update of Office for Macs does more than just translate Windows
by Alan Zisman (c) 2004 First published in Business in Vancouver
27-August 2, 2004; issue 770 High Tech Office column
Though they may grumble about Microsoft, most Mac users have a copy of
Microsoft Office on hand, using Word, Excel, and PowerPoint just like
most their Windows counterparts.
A decade ago, Microsoft tried to make Office look and feel the same on
both platforms. The result, Office 4.2, was a pretty good Windows
version but the Mac version was slow and bloated. Since then, while
letting Mac and Windows users share their work, Microsoft has set its
Macintosh Business Unit free.
Recent versions of MS Office for Windows have included new features
primarily of interest to corporate IT departments. While the previous
Mac version did little besides make the previous Mac Office 2001 work
under Apple's new OS X operating system, the newly released Mac-only
Office 2004 ($550, $350 upgrade) adds features aimed squarely at
individual users. Many of those features are not available in Office's
Entourage, like Outlook in the Windows version, started life as an
e-mail and calendar module. The new Entourage gains better spam
filtering, archiving of e-mail and schedules, and support for Microsoft
Exchange servers. A new Entourage feature, Project Center, can be
accessed from the other Office modules allowing users to build
projects, complete with deadlines and assigned tasks, linking relevant
notes, documents, e-mail, and contacts. Projects can be shared with
other Mac users of Office 2004, aiding collaboration.
While word processor users haven't seen many big new features since
real-time spell checking, Word 2004 in the new Mac suite of Office
programs gets a new notebook view, mimicking a lined page. Aiming at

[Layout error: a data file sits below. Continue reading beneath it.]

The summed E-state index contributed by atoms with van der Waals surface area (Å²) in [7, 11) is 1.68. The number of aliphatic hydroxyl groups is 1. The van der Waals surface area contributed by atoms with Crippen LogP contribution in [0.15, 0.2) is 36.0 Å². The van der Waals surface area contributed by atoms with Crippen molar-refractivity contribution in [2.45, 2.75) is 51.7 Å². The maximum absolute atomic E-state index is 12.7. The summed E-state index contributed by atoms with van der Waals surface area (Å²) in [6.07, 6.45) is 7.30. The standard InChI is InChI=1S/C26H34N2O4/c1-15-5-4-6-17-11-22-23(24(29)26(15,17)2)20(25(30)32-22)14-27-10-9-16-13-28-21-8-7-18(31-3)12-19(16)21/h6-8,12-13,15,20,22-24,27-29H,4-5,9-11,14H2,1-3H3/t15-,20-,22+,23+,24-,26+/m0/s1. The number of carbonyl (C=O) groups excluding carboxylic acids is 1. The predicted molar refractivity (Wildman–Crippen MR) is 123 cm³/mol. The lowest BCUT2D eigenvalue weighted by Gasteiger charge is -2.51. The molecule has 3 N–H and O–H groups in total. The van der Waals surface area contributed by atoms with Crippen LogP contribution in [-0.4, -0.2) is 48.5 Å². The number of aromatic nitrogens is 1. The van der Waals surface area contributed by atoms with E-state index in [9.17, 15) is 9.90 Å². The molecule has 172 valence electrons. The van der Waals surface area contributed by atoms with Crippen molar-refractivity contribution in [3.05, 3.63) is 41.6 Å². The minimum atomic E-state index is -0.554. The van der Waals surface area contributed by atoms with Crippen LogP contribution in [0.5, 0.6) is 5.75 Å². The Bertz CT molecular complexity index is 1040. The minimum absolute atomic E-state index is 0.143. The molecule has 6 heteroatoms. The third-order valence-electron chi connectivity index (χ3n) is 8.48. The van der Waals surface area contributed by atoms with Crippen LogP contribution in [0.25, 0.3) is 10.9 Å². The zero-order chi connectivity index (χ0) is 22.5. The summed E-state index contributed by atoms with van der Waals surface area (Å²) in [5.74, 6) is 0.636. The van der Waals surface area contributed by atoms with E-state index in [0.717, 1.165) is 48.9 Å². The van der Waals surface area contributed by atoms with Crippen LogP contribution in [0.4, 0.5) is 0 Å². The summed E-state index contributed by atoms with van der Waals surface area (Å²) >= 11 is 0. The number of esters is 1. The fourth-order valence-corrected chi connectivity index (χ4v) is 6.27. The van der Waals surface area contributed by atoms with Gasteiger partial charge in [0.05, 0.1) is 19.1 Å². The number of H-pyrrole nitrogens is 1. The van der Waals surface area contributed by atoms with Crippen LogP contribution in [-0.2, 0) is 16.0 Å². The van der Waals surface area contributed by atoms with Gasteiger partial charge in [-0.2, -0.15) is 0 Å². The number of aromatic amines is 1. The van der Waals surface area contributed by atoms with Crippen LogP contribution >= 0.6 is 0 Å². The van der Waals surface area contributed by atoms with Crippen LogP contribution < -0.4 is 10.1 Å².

making it easy to type in notes and organize an outline, it features a
simplified toolbar and an easy way to record audio clips and link them
to a Word document.
The new Excel gains a useful Page Layout view, making it possible to
work with a spreadsheet while seeing how it will look on the printed
PowerPoint, under pressure to compete with Apple's Keynote slick
presentation application gains a set of new templates and animations.
Perhaps more useful will be the new presenter tools, allowing
presenters to view speakers' notes and to reorganize slides on the fly
while the audience only sees the presentation.
Also handy are compatibility reports, noting whether saved documents
will appear properly to users running a range of both Mac and Windows
The new Office for Macs isn't too proud to borrow from good ideas that
originated in the Windows version. For example, like its Windows
cousin, Word for Macs now checks how to format pasted-in text, offering
to preserve the original formatting or to make it match the
destination. And it finally breaks with the previous version's refusal
to save long file names. Entourage gains a three-column view similar to
Both the Windows and Mac versions of Office come in several different
editions. On the Windows side, users of the higher-priced Professional
package get Microsoft's Access database; small business version users
get a copy of the Publisher page design program. There are no Macintosh
versions of either program; instead Mac Office 2004 Pro will bundle
Virtual PC, allowing Mac users to load a Windows operating system and
applications, and run them in a window on their Mac.
Office Professional 2004 has not yet been released, as Microsoft works
on making Virtual PC compatible with Apple's new G5-powered PowerMacs.
Mac Office 2004 also lacks the SharePoint collaboration tools built
into recent Windows versions, used in some large organizations.
As with the Windows version, the most affordable Mac Office 2004
version is the Student/Teacher edition (about $210). This version can
be legally purchased by anyone with a student or teacher in the family
and can be installed onto up to 3 home computers.
While lacking some corporate must-have features, Office 2004 sets a new
standard for elegance and ease of use for productivity software for
individual users. Only on a Mac? Pity!